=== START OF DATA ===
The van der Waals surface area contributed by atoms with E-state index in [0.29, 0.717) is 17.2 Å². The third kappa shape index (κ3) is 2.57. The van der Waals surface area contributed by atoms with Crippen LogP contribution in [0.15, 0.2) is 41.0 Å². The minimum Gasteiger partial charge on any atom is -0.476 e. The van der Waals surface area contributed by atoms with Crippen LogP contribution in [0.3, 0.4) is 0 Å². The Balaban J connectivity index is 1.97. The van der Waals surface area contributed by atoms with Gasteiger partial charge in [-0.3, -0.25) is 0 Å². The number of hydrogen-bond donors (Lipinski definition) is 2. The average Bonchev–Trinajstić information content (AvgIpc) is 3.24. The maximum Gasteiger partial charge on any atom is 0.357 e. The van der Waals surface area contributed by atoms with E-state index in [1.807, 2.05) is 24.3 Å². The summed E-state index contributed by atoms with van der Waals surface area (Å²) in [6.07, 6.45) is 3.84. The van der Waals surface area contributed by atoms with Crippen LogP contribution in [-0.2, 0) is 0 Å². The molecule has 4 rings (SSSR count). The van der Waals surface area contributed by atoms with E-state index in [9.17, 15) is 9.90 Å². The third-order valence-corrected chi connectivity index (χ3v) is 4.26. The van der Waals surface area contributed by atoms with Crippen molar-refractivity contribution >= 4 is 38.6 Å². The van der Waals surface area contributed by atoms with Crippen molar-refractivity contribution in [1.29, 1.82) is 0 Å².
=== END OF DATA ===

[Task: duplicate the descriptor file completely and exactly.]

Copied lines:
The van der Waals surface area contributed by atoms with E-state index in [0.29, 0.717) is 17.2 Å². The third kappa shape index (κ3) is 2.57. The van der Waals surface area contributed by atoms with Crippen LogP contribution in [0.15, 0.2) is 41.0 Å². The minimum Gasteiger partial charge on any atom is -0.476 e. The van der Waals surface area contributed by atoms with Crippen LogP contribution in [0.3, 0.4) is 0 Å². The Balaban J connectivity index is 1.97. The van der Waals surface area contributed by atoms with Gasteiger partial charge in [-0.3, -0.25) is 0 Å². The number of hydrogen-bond donors (Lipinski definition) is 2. The average Bonchev–Trinajstić information content (AvgIpc) is 3.24. The maximum Gasteiger partial charge on any atom is 0.357 e. The van der Waals surface area contributed by atoms with E-state index in [1.807, 2.05) is 24.3 Å². The summed E-state index contributed by atoms with van der Waals surface area (Å²) in [6.07, 6.45) is 3.84. The van der Waals surface area contributed by atoms with Crippen LogP contribution in [-0.2, 0) is 0 Å². The molecule has 4 rings (SSSR count). The van der Waals surface area contributed by atoms with E-state index in [9.17, 15) is 9.90 Å². The third-order valence-corrected chi connectivity index (χ3v) is 4.26. The van der Waals surface area contributed by atoms with Crippen molar-refractivity contribution >= 4 is 38.6 Å². The van der Waals surface area contributed by atoms with Crippen molar-refractivity contribution in [1.29, 1.82) is 0 Å².